In Norway I can average up to 20km/h rollerskiing on big roads that are generally fast and flat. Here we had the same average speeds on small country roads with rough road surfaces and with lots of small hills and twists and turns. Rarely long straight sections. So we were going fast.
As well as rollerskiing we had a couple of good running sessions on Bennachie. Yesterday we had an endurance session to finish the camp off. 4 hours double poling followed by 2 hours running. My heart rate monitor reckons I burned 6500 calories during the session, and the recommended daily allowance is 2500 calories... But the 6500 is the total for 6 hours of the day so I would give a rough estimate at somewhere between 8000 and 9000 for the number of calories I burned yesterday. Or roughly 35 mars bars. When we are burning so much we have to eat just as much. I ate lunch at Andrew's and dinner there a couple of nights. His mum is a fantastic cook and I have to thank her for letting me eat there and providing great food! Perhaps the reason we went so fast all week was that we were fuelled by Hillary's  home made chutney!
We watched the world cup final last night, although I was pretty angry they didn't manage to get it finished in 90mins... it forced me to stay up an extra 30min when all I wanted to do was go to bed. Today I'm having a well deserved rest day. Sleeping a lot and of course updating the blog.


Monday, 23 June 2014

Sognefjell 2014


Summer is well and truly here. The longest day is now behind us and the nights are fair drawing in. Summer for me means a lot of training. This year I’ve made a few adjustments to my training in order to accommodate for more and hopefully better training. My hard weeks are going to be harder and my easier weeks easier. Hopefully I will get more recovery and be able to push myself harder in the hard weeks and train at a higher standard.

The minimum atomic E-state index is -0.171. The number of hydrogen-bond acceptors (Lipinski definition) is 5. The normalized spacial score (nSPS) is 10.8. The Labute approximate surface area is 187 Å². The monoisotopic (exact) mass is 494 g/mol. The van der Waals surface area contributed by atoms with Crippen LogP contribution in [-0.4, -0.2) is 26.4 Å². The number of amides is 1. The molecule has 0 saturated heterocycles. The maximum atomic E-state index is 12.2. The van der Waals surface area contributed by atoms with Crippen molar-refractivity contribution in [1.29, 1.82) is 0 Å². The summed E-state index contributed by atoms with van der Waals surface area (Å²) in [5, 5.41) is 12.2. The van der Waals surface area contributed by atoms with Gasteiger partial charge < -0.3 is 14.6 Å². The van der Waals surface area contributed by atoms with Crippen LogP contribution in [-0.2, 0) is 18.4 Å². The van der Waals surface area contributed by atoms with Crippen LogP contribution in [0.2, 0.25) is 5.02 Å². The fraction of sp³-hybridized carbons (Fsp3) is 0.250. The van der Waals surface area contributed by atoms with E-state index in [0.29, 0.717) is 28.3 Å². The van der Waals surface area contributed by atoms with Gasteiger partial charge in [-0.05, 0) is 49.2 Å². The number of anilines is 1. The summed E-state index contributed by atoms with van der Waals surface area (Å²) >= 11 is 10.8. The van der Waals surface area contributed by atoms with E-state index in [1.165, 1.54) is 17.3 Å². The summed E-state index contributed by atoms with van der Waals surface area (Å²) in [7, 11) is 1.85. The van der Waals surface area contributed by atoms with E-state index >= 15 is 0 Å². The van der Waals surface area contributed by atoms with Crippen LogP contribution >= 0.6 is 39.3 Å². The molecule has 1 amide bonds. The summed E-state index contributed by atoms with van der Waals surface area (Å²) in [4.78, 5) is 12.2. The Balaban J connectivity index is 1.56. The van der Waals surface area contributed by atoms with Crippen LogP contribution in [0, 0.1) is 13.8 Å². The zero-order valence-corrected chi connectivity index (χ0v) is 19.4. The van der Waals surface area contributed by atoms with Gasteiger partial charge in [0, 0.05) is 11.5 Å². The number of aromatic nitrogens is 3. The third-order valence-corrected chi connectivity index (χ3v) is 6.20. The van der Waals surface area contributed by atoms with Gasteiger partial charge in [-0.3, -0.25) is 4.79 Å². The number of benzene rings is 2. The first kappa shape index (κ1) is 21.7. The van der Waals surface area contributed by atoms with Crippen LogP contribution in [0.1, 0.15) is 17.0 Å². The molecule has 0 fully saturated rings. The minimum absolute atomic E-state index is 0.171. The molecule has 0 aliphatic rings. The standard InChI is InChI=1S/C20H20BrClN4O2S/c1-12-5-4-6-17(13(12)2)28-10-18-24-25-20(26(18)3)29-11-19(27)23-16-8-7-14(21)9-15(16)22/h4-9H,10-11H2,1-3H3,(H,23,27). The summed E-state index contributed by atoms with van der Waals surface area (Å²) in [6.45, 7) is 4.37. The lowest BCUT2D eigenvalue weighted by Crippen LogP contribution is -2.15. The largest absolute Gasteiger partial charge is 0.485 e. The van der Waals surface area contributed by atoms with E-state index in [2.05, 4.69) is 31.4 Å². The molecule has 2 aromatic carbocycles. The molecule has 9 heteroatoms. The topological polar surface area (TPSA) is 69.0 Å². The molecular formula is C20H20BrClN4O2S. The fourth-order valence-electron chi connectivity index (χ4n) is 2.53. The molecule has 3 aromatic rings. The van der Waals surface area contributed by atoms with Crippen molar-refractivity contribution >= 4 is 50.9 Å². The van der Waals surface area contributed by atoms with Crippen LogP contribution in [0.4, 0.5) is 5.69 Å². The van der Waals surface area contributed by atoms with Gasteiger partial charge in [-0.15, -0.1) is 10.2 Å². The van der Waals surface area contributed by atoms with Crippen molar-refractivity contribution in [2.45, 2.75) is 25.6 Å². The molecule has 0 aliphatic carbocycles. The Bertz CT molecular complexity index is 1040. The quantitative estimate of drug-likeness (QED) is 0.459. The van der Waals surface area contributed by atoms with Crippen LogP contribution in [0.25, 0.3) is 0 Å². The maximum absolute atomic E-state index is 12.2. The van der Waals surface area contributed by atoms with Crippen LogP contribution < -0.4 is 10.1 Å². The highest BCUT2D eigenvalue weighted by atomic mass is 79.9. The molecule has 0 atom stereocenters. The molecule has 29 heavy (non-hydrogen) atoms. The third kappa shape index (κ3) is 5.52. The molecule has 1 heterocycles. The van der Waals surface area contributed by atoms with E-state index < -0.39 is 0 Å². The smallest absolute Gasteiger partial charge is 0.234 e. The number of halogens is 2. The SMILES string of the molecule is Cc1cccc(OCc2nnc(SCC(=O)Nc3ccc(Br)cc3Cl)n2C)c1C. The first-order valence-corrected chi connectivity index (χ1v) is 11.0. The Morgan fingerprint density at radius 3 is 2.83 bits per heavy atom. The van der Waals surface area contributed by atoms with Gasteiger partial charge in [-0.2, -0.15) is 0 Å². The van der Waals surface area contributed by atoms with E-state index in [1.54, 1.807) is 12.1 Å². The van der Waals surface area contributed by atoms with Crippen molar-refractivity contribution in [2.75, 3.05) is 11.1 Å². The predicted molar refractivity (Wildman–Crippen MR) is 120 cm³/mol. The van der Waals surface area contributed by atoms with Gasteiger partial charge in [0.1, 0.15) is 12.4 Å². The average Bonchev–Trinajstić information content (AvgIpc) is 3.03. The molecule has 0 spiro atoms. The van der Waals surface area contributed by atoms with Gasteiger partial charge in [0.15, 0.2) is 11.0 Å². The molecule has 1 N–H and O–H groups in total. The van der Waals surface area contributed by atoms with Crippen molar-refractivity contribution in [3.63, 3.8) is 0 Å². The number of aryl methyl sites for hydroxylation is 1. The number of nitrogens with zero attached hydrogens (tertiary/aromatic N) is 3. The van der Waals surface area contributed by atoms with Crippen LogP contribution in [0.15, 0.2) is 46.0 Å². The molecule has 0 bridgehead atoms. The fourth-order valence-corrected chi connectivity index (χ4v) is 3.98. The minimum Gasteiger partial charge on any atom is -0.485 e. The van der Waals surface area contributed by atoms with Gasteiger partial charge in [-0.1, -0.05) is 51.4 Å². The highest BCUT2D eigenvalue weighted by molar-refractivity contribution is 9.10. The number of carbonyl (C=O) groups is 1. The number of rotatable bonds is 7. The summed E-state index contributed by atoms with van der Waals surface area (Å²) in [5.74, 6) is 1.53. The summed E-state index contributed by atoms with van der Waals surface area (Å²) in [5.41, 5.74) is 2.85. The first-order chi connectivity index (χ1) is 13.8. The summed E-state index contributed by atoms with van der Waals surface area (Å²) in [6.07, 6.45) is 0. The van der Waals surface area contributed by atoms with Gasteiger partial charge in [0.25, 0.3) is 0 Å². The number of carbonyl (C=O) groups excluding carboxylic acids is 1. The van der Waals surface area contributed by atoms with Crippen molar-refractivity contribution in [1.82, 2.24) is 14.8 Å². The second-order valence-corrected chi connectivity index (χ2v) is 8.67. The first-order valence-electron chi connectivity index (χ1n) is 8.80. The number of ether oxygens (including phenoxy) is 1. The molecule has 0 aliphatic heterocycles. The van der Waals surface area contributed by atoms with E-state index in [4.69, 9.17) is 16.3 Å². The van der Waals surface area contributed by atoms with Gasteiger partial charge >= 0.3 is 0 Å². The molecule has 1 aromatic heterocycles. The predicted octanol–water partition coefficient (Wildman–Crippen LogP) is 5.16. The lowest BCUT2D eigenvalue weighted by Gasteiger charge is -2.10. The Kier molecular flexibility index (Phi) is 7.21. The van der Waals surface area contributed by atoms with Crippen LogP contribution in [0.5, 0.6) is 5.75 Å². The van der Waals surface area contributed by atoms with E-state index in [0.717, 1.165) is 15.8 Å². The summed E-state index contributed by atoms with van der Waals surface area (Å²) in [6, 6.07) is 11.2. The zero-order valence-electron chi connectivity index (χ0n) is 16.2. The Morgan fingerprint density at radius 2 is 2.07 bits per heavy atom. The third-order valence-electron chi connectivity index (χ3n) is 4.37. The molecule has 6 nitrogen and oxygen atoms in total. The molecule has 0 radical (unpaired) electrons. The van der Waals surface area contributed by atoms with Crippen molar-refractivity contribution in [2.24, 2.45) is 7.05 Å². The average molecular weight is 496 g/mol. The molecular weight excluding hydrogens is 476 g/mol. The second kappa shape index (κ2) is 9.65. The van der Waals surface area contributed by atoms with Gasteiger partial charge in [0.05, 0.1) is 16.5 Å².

I’ve just finished my first big block of training for the year and today I’m enjoying a rest day from the comfort of my sofa with the world cup on the TV later.  I spent 10 days training on the west coast of Norway. First of all I was on a camp with my Norwegian club, Bækkelagets SK, for 5 days. Then I joined up with the British team for a 5 day camp.
With Bækkelagets we rented out a sports hall in the small coastal town of Skjolden. We slept in the sports hall and ate in the café upstairs in the sports center. They made us 4 meals a day, breakfast, lunch, dinner and “evening food”. I must admit I was skeptical about sharing a sports hall with 12 other people and everyone actually being able to sleep. But it worked out pretty well. All the others had brought airbeds that rival the quality of my bed at home. In fact some of them were bigger and probably more comfortable than my bed. I don’t have an airbed so I got Fredrik to bring me a camping mattress but found a strength or yoga mat in the cupboard of the games hall that was better.  The only problem with the games hall was when Anti – doping turned for me up at 6.30 in the morning and put all the lights on waking everybody up. I felt a bit bad having everybody woken up, and at breakfast I thought everybody was going to shout at me. But turns out people were more interested and intrigued that angry at me. And some of the juniors hadn’t even noticed the lights had been turned on.
The plan for the camp looked pretty good. A lot of training, with one session a day dry land training down in Skjolden and one session skiing on the trails on Sognefjell on the semi permanent snow field. (I think that is its proper geographical name; it’s not a glacier at least).  We had a couple of 6 hour training days and couple of hard sessions. The camp has been running for quite a few years, but this was my first time there with them. It is only my second year in the club and last year I was away at the time of the camp. The hard sessions have become traditions, with record times and distances. The first hard session was meant to be a triathlon with a 60m swim, 3,5k run and 11k classic rollerski, mostly double poling. However on the day it was deemed too cold to swim and then run about outside, so it became a duathlon.